greenhouse snow loadOne of the things I enjoy most about spring is planning out my gardens for the season. However, it also used to be one of things I dreaded as I began to tally up the cost of buying new plants every year. Having a greenhouse has allowed me to overwinter all of my beloved container plantings, and some of my garden perennials that cannot survive the winters here in the northwest. I have put a great deal of time into designing and caring for the container arrangements around my house, and now I do not have to park in the driveway during the winter while I store them in the garage.

pot in potLast year I started using a pot in pot system where I buried larger pots in the garden that the perennials’ pots can fit into. This makes pulling them in the fall much less labor intensive and then in the spring I just put them back into their prearranged spot and cover both pots over with mulch. This has also allowed me to incorporate rare plants that are not recommended for my hardiness zone into my landscape. I know pride is a sin, but it is always satisfying when someone says, “How did you get that to survive? I tried and it didn’t make it through the first winter.”

Then I proceed to tell them about how my greenhouse has allowed me to really take my gardening to the next level. I opted to get the all season package that included a heater, motorized intake shutter, exhaust fan, and all the thermostats to automatically control them at the temperatures I set. To ice the cake it also came with a wireless weather station that allows me to monitor the temperature and humidity of the greenhouse from my kitchen. All I have to do is check periodically to make sure the pots do not get bone dry and the climate controls do the rest. I do not have to worry about pesky rodents, freezing, fluctuations in soil temperature, or dessication from being exposed to cold dry air because my plants are protected within the greenhouse.

Sunglo in AlaskaThere are only a couple of things to keep in mind when you set out to overwinter your plants in a greenhouse. In the early fall, I gradually reduce watering and fertilization and allow the plants to harden off outside until just before the first frost.This puts them into a state of dormancy and keeping the greenhouse temperatures between 45° and 55° F throughout the winter prevents them from coming out of it prematurely.This is very important because any undesired growth at such low temperatures will more than likely be weak and therefore highly susceptible to various infestations.

overwinter greenhouseThis is where a Sunglo greenhouse truly outperforms the competition. The exhaust fan, motorized intake shutter, and heater, all controlled by individual thermostats, ensure that the temperatures stay within the desired range. Most hobbyist greenhouses on the market use a paraffin wax piston to automatically open a vent of some sort. It is impossible for this type of passive ventilation system to maintain temperatures between a specified range.

sunglo snow loadDuring dormancy water uptake is dramatically reduced, but you must be careful not to let the soil get to dry. Just a slight dampness to the touch is sufficient. I considered installing a drip watering system on an irrigation timer this year, but decided against it. Colder temperatures and overly wet soil can spell certain doom for roots and the plants that depend on them. Instead I will continue to check them periodically and I suspect they appreciate the company.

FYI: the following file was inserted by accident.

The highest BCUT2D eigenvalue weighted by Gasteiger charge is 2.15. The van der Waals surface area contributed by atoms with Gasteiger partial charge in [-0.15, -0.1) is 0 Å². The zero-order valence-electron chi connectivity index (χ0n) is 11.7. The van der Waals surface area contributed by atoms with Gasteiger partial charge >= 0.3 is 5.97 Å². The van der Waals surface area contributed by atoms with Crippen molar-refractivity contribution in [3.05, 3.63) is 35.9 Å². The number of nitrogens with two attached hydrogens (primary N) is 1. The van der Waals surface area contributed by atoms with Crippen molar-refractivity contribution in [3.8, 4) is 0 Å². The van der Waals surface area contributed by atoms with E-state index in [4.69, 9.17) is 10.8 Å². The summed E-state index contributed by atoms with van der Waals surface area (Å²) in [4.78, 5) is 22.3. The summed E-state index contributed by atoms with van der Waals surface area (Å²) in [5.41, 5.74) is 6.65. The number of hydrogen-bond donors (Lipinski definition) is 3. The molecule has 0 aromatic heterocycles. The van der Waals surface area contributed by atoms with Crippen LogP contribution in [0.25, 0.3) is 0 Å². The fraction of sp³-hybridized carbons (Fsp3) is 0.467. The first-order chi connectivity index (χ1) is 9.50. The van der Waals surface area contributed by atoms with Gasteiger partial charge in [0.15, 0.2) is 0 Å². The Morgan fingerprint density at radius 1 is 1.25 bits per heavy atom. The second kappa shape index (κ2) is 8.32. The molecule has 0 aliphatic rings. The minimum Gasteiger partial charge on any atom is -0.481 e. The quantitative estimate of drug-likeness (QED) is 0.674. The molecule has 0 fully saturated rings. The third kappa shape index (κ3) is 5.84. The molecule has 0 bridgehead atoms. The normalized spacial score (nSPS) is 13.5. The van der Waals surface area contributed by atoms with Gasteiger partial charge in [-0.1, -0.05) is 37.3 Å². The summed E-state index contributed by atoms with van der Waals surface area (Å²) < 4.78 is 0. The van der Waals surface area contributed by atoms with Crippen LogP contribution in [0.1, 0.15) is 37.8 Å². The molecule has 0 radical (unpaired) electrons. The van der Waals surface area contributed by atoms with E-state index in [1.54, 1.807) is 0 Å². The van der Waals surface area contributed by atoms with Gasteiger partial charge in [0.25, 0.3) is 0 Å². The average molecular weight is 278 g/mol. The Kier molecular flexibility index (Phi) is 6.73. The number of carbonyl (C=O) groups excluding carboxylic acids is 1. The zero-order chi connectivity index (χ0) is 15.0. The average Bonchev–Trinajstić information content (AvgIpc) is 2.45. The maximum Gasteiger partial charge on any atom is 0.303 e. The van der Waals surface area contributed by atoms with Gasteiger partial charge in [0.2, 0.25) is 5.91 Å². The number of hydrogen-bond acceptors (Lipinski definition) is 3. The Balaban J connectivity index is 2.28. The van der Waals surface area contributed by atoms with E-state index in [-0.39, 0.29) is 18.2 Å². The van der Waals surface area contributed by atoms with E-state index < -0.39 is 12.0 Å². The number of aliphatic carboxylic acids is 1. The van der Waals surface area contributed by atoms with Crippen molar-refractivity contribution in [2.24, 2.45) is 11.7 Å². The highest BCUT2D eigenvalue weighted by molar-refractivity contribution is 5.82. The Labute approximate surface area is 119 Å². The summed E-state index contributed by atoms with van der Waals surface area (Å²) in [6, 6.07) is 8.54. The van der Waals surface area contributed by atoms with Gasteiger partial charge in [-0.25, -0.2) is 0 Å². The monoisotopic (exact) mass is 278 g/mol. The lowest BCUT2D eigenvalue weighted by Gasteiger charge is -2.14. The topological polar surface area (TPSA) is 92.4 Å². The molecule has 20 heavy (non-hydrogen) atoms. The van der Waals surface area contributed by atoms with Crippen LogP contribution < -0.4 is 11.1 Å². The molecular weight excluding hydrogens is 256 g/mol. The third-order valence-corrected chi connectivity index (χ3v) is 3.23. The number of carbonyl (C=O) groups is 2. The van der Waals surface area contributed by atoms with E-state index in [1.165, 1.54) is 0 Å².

overwintered plantsAs spring approaches I raise the temperature to between 55° and 65° F and gradually increase it from there. Some people prefer to keep the temperatures in that range until they move their plants out of the greenhouse to ensure they are hardened off. I have found that a strong oscillating fan and cooler night temperatures promotes strong enough growth for outdoor conditions. I also wait until I am absolutely certain there will be no more frost before I move anything out into the garden. I resume regular watering and begin an incremental fertilization schedule starting at half strength. By sometime in March I have the temperatures high enough to start spending some quality time in the greenhouse again and begin to germinate seeds, pot up the dormant cuttings I have taken over the winter, and get back into the business of what I love most.

I still enjoy planning out my gardens every spring, but with most of my plants all ready to go I now marvel at how much money I save. The question I am most asked is, “Isn’t the cost of heating the greenhouse throughout the winter more than the plants are worth?”  To which I always inwardly ask, “How do you put a value on keeping that which you love so much alive?” But in all honesty, being as serious a gardener as I am,  the unrivaled insulation of my Sunglo’s dual pane design keeps my energy costs well below what I used to spend on plant material every year. If you are interested in taking your gardening to the next level or have more questions related to overwintering please give us a call.

Thrips: Know thy Enemy

Thrip AdultToday’s post takes a closer look at and offers some suggestions for controlling one of the most widespread and detrimental species of thrips – Western Flower Thrips. Sometimes, when we strive to create the perfect growing environment for our plants we provide an optimal habitat for some nasty pests. Thrips thrive in warm environments protected from harsh outdoor conditions and their illusive nature can make them difficult to spot before the damage is done. Identifying the signs early and acting accordingly is the key to thrip control. The information below is a brief outline to aid you in doing so.

Description
Adult WFT are less that 2 mm long.  The female adult ranges in color from light yellow to dark brown.  Males are slightly smaller and are light yellow in color.  Both have slender cylindrical bodies and two sets of clear, nearly veinless, narrow wings that have dark, hairy, fringes.  The wings also have two complete rows of setae.  The larvae are tubular shaped, less than 1 mm long and are translucent white to yellow in color.  They resemble the adults but do not have wings until the third instar.